The restaurant's name is Greek for "all lands" and the menu is thus sandwiches from Mexico, Cuba, Vietnam, the Middle East, Italy and America. The panino grosso -- a flat-grilled Italian classic with salami, cappicola, sopressata and ham with provolone and pickled red onions -- is delicious ($6.50) but pales beside the Vietnamese banh mi. Both the lemongrass barbecued pork ($5.75) and firecracker shrimp ($6.25) are authentic -- made with extremely crusty baguettes. The meat is accompanied by sliced fresh jalapenos, cilantro and pickled daikon and carrots. My one complaint: The mayo used here seems less savory than I've eaten at most Vietnamese restaurants around town.
The restaurant, which is open Monday-Saturday until 3 p.m., also serves breakfast -- mainly egg sandwiches, fruit and a mango French toast.
Here and there
My old friend Brad Lapin, who now lives in Rome most of the year, is back in Atlanta for a few months and we lunched last week at Eclipse di Luna (764 Miami Circle, 404-846-0449), which has added some new menu items. Executive Chef Nancy Delgado Mathews has turned this tapas restaurant into an extraordinary venue, the best of its sort in the city now.
I couldn't stop eating, thanks in part to the urging of our server Henry Moran: a roasted lamb sandwich with mint aioli, an empanada stuffed with chorizo, a plate of excellent serrano ham, coriander-encrusted scallops with roasted garlic and white-bean puree. I could go on.
By the way, Eclipse's founding chef, Paul Luna, has left the city again, headed to Canada. Cafe Mystique, his latest attempt, fell flat. So much for dining off a "credenza" and brunching half-naked.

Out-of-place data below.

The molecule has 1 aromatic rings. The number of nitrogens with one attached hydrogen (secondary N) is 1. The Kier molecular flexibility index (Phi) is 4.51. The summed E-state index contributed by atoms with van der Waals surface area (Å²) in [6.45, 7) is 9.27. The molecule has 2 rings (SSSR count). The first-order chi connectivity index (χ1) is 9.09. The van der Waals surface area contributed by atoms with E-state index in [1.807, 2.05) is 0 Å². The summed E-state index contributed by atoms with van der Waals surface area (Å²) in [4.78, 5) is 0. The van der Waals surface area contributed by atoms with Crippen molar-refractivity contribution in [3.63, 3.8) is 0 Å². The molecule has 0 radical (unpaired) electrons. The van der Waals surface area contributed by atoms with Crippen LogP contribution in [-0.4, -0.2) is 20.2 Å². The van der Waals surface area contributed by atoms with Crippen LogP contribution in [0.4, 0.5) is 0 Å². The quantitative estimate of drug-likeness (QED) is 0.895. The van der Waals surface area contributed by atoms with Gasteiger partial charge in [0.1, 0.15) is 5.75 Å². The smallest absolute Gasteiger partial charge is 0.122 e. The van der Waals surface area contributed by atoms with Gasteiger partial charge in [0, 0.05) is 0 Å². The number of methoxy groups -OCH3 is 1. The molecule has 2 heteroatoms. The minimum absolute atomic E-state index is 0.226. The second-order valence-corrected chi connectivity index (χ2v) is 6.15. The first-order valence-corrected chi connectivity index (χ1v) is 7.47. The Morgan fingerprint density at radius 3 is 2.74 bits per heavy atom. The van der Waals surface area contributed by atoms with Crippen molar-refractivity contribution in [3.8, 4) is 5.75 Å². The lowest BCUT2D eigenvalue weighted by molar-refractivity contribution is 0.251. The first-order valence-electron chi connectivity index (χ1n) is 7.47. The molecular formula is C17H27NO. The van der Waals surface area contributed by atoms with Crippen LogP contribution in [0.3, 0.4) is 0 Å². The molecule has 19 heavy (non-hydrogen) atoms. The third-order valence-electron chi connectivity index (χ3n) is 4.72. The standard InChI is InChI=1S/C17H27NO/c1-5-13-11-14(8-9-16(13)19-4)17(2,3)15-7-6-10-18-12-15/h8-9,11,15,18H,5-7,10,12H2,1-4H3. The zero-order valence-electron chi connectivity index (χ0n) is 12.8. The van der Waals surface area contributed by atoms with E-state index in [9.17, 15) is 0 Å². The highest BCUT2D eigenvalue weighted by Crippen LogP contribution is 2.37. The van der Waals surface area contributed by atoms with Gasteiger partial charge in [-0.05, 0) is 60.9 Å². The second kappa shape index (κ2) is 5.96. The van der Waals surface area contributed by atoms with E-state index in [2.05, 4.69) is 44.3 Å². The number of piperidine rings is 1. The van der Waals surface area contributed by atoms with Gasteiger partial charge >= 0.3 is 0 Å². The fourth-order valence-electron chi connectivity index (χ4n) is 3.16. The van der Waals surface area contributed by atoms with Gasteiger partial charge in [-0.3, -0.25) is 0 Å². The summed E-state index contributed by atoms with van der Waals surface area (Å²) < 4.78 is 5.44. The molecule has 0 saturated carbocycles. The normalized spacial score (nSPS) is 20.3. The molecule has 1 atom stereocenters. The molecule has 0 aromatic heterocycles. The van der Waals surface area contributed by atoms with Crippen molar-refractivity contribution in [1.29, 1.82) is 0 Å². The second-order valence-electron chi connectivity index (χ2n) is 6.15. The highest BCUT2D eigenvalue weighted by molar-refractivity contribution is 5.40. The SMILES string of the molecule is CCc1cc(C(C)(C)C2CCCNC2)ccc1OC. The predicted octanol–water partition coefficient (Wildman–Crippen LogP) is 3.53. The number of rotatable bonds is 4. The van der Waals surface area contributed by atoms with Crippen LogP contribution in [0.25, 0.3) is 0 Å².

I recently dined at Taka, the relatively new sushi restaurant in Buckhead (385 Pharr Road, 404-869-2802). Although I am fond of Chef Taka's cuisine, I was somewhat flabbergasted when I received my bill -- over $120 for two, including only one sake. True, we ate quite a lot. But even when I have stuffed myself at Soto, I've never received that kind of bill. And get rid of those horrible water bottles that look like shampoo containers!
I finally made it to the popular brunch at Watershed (406 W. Ponce de Leon, 404-378-4900) in Decatur last Sunday. It was Food Critic Central. Christiane Lauterbach, critic for Atlanta magazine and publisher of Knife and Fork, was there, along with my CL colleague Bill Addison.
Christiane, had just returned from a month in Spain, which she has come to love as much as I do. She likes the north, Barcelona, whereas I prefer the south, Madrid and Sevilla.
Bill and I both ordered the menu's country ham steak with redeye gravy, grits, eggs and buttermilk biscuits ($12). We were both kind enough not to point out to Chef Scott Peacock that the dish didn't actually feature country ham. Peacock instead pointed it out himself after we'd eaten, saying that the menu was being changed to more accurately describe it as "country cured ham." (We forgave the chef's spacyness. Peacock was beginning photography that day for his cookbook, co-authored with Edna Lewis, and his editor was seated a table away.)
Everything else was up to expectations, including Peacock's famous biscuits, served with a remarkable orange marmalade and some off-the-menu fresh figs in syrup. Homemade English muffins are drenched in butter and you want dozens of them. Breakfast shrimp on rice ($9) reminds me of a dish my South Carolina aunt used to cook summers at the beach.
Leave Cliff Bostock a voice mail at 404-688-5623, ext. 1504, or e-mail him at email@example.com.